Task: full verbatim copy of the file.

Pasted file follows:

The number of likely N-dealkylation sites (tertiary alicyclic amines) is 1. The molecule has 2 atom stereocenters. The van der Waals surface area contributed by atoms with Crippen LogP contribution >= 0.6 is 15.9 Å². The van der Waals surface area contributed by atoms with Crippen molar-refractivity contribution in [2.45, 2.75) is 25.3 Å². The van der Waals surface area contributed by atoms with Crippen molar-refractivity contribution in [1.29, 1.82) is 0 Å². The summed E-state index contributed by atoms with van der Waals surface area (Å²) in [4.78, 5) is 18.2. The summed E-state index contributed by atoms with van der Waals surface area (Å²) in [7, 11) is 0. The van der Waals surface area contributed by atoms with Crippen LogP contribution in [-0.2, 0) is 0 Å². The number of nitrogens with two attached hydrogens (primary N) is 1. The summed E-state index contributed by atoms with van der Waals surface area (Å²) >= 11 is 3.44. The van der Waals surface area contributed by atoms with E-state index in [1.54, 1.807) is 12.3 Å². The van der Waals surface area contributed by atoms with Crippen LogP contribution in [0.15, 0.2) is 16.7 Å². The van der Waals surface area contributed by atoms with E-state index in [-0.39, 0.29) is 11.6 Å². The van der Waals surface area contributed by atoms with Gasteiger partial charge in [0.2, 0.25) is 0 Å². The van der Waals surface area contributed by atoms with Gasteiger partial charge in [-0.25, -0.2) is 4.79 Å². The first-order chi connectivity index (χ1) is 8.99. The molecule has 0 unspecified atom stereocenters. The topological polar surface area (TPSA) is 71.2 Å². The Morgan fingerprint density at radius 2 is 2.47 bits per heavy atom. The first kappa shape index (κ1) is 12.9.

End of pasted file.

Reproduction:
The number of likely N-dealkylation sites (tertiary alicyclic amines) is 1. The molecule has 2 atom stereocenters. The van der Waals surface area contributed by atoms with Crippen LogP contribution >= 0.6 is 15.9 Å². The van der Waals surface area contributed by atoms with Crippen molar-refractivity contribution in [2.45, 2.75) is 25.3 Å². The van der Waals surface area contributed by atoms with Crippen molar-refractivity contribution in [1.29, 1.82) is 0 Å². The summed E-state index contributed by atoms with van der Waals surface area (Å²) in [4.78, 5) is 18.2. The summed E-state index contributed by atoms with van der Waals surface area (Å²) in [7, 11) is 0. The van der Waals surface area contributed by atoms with Crippen LogP contribution in [-0.2, 0) is 0 Å². The number of nitrogens with two attached hydrogens (primary N) is 1. The summed E-state index contributed by atoms with van der Waals surface area (Å²) >= 11 is 3.44. The van der Waals surface area contributed by atoms with E-state index in [1.54, 1.807) is 12.3 Å². The van der Waals surface area contributed by atoms with Crippen LogP contribution in [0.15, 0.2) is 16.7 Å². The van der Waals surface area contributed by atoms with E-state index in [-0.39, 0.29) is 11.6 Å². The van der Waals surface area contributed by atoms with Gasteiger partial charge in [0.2, 0.25) is 0 Å². The van der Waals surface area contributed by atoms with Gasteiger partial charge in [-0.25, -0.2) is 4.79 Å². The first-order chi connectivity index (χ1) is 8.99. The molecule has 0 unspecified atom stereocenters. The topological polar surface area (TPSA) is 71.2 Å². The Morgan fingerprint density at radius 2 is 2.47 bits per heavy atom. The first kappa shape index (κ1) is 12.9.